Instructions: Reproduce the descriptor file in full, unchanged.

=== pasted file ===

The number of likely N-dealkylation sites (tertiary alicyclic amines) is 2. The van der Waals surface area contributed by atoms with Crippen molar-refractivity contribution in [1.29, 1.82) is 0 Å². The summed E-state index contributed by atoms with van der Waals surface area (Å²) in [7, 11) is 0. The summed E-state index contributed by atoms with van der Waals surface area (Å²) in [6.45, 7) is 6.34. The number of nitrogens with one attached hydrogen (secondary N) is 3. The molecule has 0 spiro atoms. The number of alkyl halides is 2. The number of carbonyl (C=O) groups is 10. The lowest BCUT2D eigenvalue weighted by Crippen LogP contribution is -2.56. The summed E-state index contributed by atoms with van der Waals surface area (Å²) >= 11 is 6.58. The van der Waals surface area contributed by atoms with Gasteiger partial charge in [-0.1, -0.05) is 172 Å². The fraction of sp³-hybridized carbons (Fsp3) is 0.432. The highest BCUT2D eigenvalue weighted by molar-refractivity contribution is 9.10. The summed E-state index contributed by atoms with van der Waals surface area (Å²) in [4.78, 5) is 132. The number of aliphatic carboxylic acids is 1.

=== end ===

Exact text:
The number of likely N-dealkylation sites (tertiary alicyclic amines) is 2. The van der Waals surface area contributed by atoms with Crippen molar-refractivity contribution in [1.29, 1.82) is 0 Å². The summed E-state index contributed by atoms with van der Waals surface area (Å²) in [7, 11) is 0. The summed E-state index contributed by atoms with van der Waals surface area (Å²) in [6.45, 7) is 6.34. The number of nitrogens with one attached hydrogen (secondary N) is 3. The molecule has 0 spiro atoms. The number of alkyl halides is 2. The number of carbonyl (C=O) groups is 10. The lowest BCUT2D eigenvalue weighted by Crippen LogP contribution is -2.56. The summed E-state index contributed by atoms with van der Waals surface area (Å²) >= 11 is 6.58. The van der Waals surface area contributed by atoms with Gasteiger partial charge in [-0.1, -0.05) is 172 Å². The fraction of sp³-hybridized carbons (Fsp3) is 0.432. The highest BCUT2D eigenvalue weighted by molar-refractivity contribution is 9.10. The summed E-state index contributed by atoms with van der Waals surface area (Å²) in [4.78, 5) is 132. The number of aliphatic carboxylic acids is 1.